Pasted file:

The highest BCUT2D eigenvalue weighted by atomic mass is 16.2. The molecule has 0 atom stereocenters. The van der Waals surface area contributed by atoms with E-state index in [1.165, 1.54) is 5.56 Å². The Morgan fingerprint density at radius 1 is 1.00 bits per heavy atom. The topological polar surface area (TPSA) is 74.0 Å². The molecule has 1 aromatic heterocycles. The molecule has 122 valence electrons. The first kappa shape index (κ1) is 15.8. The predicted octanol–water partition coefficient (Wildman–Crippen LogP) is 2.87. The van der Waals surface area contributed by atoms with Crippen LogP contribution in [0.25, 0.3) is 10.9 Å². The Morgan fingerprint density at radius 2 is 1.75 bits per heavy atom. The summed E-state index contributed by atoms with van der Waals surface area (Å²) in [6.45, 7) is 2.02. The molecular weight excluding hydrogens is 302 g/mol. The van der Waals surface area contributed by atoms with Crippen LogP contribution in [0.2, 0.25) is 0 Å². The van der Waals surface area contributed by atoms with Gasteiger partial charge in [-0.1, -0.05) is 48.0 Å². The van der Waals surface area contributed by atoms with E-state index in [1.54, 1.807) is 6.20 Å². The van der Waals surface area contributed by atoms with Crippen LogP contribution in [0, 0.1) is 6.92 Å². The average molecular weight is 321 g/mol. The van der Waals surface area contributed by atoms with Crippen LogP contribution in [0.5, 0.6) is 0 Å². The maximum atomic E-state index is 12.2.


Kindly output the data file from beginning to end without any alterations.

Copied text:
The highest BCUT2D eigenvalue weighted by atomic mass is 16.2. The molecule has 0 atom stereocenters. The van der Waals surface area contributed by atoms with E-state index in [1.165, 1.54) is 5.56 Å². The Morgan fingerprint density at radius 1 is 1.00 bits per heavy atom. The topological polar surface area (TPSA) is 74.0 Å². The molecule has 1 aromatic heterocycles. The molecule has 122 valence electrons. The first kappa shape index (κ1) is 15.8. The predicted octanol–water partition coefficient (Wildman–Crippen LogP) is 2.87. The van der Waals surface area contributed by atoms with Crippen LogP contribution in [0.25, 0.3) is 10.9 Å². The Morgan fingerprint density at radius 2 is 1.75 bits per heavy atom. The summed E-state index contributed by atoms with van der Waals surface area (Å²) in [6.45, 7) is 2.02. The molecular weight excluding hydrogens is 302 g/mol. The van der Waals surface area contributed by atoms with Crippen LogP contribution in [0.2, 0.25) is 0 Å². The van der Waals surface area contributed by atoms with Gasteiger partial charge in [-0.1, -0.05) is 48.0 Å². The van der Waals surface area contributed by atoms with E-state index in [1.54, 1.807) is 6.20 Å². The van der Waals surface area contributed by atoms with Crippen LogP contribution in [0, 0.1) is 6.92 Å². The average molecular weight is 321 g/mol. The van der Waals surface area contributed by atoms with Crippen LogP contribution in [0.5, 0.6) is 0 Å². The maximum atomic E-state index is 12.2.